6 Surprises On My Way from Data to Analysis
What do you do when you have data but insufficient data analysis skills? You find a guide -- and surprises as a result.
- By Ted Cuzzillo
- November 29, 2011
What do you do when you have a bunch of data on your hands and your skills fail to make sense of it? That’s where I was the other day.
As much as I’ve written about data analysts, I’m not one myself. When, in late September, I finally closed my survey of analysts, I needed a pro to help interpret my new data. I was like the amateur cook who could flip eggs and found a side of beef in his kitchen. That was one meal I wasn’t going to cook alone.
It’s not easy to find the right guide. What skilled analyst has the time? Who cares about this kind of data? Who has the patience to answer my beginner’s questions? It’s a problem I suspect that many business people face.
I was lucky. I knew someone: He’s the expert’s expert in the Tableau Software community, the one I’m most familiar with. He’s renowned among fellow analysts for his expertise -- and his generosity. He’s on the Tableau forum every day answering questions from users of all levels.
His name is Joe Mako and he is mostly self taught. Soon after two Army tours in Iraq, he went to work at a large Internet service provider managing documents. His first taste of data analysis came when his boss asked him to figure out if certain customers were getting a free ride -- and with that Joe found a career and a passion.
My transition to data analyst was serendipitous.
Surprise #1. Even as bare numbers, data’s thrilling if it’s yours. It must be like coming across cave paintings. Someone had left them there, full of meaning that’s left behind to be revealed.
Surprise #2. Data analysis is harder than marketing makes it look. It looks so easy when the experts fling dimensions and measures around, dragging them on and off of shelves to make bar charts, scatterplots, and heat maps appear and reshape and altogether dazzle. (TV cooks make their acts look easy, too.)
Surprise #3. Data analysis doesn’t begin with analysis. It begins with data. I told Joe that I wanted to see the whole process from the start, so he first walked me through “the boring part”: data preparation. My export of the data from the service provider, Survey Monkey, was far from Tableau-ready. Multiple-choice questions posed special problems with their double row of headers.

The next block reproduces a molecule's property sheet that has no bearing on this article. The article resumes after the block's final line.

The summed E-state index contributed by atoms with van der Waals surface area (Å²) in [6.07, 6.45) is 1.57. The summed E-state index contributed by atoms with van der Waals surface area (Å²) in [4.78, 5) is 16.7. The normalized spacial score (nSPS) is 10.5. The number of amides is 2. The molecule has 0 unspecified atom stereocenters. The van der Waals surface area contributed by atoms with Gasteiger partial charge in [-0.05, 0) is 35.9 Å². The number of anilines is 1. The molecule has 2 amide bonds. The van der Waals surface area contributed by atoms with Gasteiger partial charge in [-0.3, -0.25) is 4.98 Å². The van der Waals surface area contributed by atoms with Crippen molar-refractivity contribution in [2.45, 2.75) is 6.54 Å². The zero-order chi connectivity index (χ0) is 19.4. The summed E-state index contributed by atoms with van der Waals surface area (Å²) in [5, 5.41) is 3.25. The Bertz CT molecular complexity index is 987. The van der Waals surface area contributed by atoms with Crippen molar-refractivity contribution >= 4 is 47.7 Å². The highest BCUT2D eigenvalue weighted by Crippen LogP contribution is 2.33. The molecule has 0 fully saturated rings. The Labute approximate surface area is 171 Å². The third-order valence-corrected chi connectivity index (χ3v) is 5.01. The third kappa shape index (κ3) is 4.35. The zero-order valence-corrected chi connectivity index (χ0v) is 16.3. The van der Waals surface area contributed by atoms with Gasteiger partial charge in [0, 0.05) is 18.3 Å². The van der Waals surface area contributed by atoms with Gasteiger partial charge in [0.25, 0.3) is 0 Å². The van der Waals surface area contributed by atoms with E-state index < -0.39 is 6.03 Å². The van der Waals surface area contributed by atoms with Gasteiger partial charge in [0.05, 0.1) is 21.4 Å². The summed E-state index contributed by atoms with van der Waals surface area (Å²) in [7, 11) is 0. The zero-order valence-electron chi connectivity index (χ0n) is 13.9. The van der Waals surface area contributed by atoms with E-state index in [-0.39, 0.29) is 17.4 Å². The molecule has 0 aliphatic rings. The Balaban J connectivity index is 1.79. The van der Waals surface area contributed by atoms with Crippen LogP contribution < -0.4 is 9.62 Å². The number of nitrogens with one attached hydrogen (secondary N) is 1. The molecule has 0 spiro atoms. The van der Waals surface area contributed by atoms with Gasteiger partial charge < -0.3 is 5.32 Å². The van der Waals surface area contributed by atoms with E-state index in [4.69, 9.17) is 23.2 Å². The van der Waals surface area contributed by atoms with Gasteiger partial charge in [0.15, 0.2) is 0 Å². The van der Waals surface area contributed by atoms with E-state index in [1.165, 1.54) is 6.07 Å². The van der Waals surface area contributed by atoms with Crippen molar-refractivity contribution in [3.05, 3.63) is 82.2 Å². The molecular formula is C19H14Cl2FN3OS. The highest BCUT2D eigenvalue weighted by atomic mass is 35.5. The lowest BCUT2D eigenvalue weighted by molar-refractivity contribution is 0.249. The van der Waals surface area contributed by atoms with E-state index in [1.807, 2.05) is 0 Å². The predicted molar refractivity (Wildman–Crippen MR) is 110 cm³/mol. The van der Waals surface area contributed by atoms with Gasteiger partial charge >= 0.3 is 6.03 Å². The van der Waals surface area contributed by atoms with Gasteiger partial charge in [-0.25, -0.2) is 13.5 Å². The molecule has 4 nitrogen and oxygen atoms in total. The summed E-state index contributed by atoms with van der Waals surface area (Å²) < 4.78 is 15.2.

Surprise #4. Data analysts have their own style. Other analysts, Joe acknowledged, would not go to the same lengths of data preparation. In fact, he suggested, some are careless.
Joe, for example, takes measures I think other analysts would skip. For example, instead of going from Excel straight to Tableau, he took the data through a third tool, Lyza. There he made the data more easily show who did not respond to all questions.
Once data was imported into Tableau, Joe checked the data once more. “I’m confirming that I have every possible combination of response ID and question ID available,” he explained deliberately and calmly. “That’s how I get my high degree of flexibility with Tableau.”
Surprise #5. The analyst’s personal interest matters. Within the first few minutes, I came to appreciate Joe’s passionate interest in this data.
One question in my survey asked about the relative importance of statistics. I wanted to know whether beginners would rate its importance lower than experienced analysts. Some marketing seems to suggest that it’s optional. In the results, however, only a few rated it unimportant.
Still, Joe didn’t like to see even those few. He didn’t say anything for a few seconds after the stacked bar chart appeared. His cursor ceased the usual circular movement that preceded leaps into new views. “That throws me for a loop,” he said. “It just seems strange to me that someone would say that statistics is unimportant.”
“Why don’t we compare these guys with someone else?” I said, “or see what skills they do value.”
“Let’s see,” he said, enunciating with delicious anticipation. These respondents would now either save themselves or prove themselves idiots. His cursor circled busily again, and he flipped through a new succession of views and dialog boxes.
Surprise #6. Some data’s a dud. We found little about respondents who judged statistics of low importance. We couldn’t explain it except to assume that they had understood the question differently from others. I had written a faulty question.
The next questionnaire will be better. What may surprise me, though, is to find an expert in questionnaire design as generous with his time as Joe is with his data analysis.
|Ted Cuzzillo is a journalist and industry analyst focused on analysts’ tools and needs as well as the environments in which they work. You can contact him directly at